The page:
Five Reasons To Attend a Fringe Festival

"The arts are not a way of making a living. They are a very human way of making life more bearable." Kurt Vonnegut.
The New York Fringe Festivalopens today, bringing more than 200 performing companies and 1600 performances to local venues. Affordable tickets to interesting and innovative work is just one reason to support this fringe or one of the others soon to open in cities across the country. Here are some more:
They foster independent artists;
They stimulate economic growth - restuarants, hotels, the travel industry and every small business in the neighborhood of a fringe event benefit with new customers and opportunities for promotion;

They support the creative community;

The promote under-developed neighborhoods;

By making performing arts visible, available and affordable, the festival supports local arts year-round. Full disclosure: I will be performing CrAzYToWn: my first psychopath in two upcoming Fringe festivals and am already realizing the benefits not only…

Improvisation: creative thinking for complex problems

This Power Point was created for a staff development training workshop series at a large not-for-profit on Long Island that is going through massive internal re-organization. Research in business, neuroscience and 21st century learning models explain why we need to focus training efforts on real-time development of skills in creative thinking, connecting to others through effective communication and collaboration. Change is perceived as a psychological threat, and these methods foster the emotional intelligence, group coherence and lateral thinking skills that help individuals connect with one another when external structures become fragmented, and engage with the tensions of change in creative ways.  



Read and download the entire Power Point presentation on Slideshare


Created and facilitated by Jude Treder-Wolff, a writer/performer, trainer and singer/songwriter. Her show Crazytown: my first psychopath will be featured at the Chicago and San Francisco Fringe Festivals. Click here for …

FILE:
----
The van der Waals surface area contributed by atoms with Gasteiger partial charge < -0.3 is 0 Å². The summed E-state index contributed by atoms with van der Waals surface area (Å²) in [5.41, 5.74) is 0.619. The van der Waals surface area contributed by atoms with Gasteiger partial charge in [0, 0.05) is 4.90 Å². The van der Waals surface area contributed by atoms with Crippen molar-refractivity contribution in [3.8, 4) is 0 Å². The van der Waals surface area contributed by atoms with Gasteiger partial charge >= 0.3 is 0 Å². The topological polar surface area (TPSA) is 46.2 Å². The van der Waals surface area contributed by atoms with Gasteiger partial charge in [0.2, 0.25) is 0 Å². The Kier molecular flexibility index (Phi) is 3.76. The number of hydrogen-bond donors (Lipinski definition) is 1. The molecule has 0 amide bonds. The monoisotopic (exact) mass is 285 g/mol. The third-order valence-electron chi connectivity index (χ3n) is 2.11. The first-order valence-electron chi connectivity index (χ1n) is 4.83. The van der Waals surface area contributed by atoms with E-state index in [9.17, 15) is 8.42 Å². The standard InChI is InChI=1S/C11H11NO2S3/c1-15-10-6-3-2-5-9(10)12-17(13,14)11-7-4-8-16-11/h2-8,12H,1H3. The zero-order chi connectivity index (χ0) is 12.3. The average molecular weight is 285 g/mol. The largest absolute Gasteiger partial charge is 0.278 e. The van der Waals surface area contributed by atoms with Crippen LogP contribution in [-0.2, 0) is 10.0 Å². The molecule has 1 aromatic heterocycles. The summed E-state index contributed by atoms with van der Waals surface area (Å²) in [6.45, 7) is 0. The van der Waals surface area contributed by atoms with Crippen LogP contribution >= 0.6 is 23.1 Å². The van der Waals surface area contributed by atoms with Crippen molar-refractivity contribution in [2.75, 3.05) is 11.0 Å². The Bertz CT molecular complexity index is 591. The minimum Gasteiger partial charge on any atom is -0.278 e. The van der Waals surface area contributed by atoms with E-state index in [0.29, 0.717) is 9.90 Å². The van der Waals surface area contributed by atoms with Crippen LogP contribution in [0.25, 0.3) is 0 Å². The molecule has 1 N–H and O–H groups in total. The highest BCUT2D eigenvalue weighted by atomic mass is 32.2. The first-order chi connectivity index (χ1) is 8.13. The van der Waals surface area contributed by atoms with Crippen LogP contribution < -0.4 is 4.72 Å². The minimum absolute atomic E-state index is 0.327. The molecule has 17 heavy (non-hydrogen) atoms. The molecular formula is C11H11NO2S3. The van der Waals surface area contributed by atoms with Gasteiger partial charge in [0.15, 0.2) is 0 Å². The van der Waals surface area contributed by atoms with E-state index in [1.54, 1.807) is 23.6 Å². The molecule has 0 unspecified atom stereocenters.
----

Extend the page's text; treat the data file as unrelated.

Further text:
Steve Jobs In The Consulting Room: Disrupt Yourself

The solution to the innovator’s dilemma is "discovery-driven planning: learn by doing and make real-time adjustments in strategy and planning." Put another way: use the principles of improvisation – and the philosophy of Steve Jobs - to design one’s life: focus more on creating and contributing than on self-interest,          and the personal gains will follow.
  by Jude Treder-Wolff, LCSW, RMT, CGP
One of Steve Jobs’ favorite books was Clay Christiansen’s The Innovators’ Dilemma, about the problems faced by successful companies whose products play an important and established role in the market – and therefore in society. Stick with what Christiansen calls “sustaining technologies” - the established, familiar, and proven - and risk being rendered obsolete when a “disruptive technology” – game-changing, transformative, revolutionizing – comes along. Steve Jobs took the disruptive road one further than anyone else. He disrupted his own company, his own inventions. If an innovatio…

The Power of Story: How Independent Filmmaker A.D. Pearson Stays In The Game

by Jude Treder-Wolff, LCSW, RMT, CGP
      "Great stories happen," according to This American Life's Ira Glass, "to those who can tell them," which seems especially true in the storytelling form of documentary film. To record real-life events in real time, and neither predict nor control the end game requires a unique combination of vision and willingness to risk. Independent filmmaker A.D. Pearson, whose documentary Running Through: The Jordan Culbreath Story will be shown as part of the VisionFestfilm festival at the Tribeca Cinemas on Thursday June 21, views the documentary form as a kind of offering to the subject, an opportunity to "frame someone's story. You owe it to them to tell their story the right way. I like that challenge, to surprise them by showing how they might be seen through outside eyes." Despite the various and often unpredictable problems that arise, he loves the personal autonomy of this work. "Filmmaking is a tru…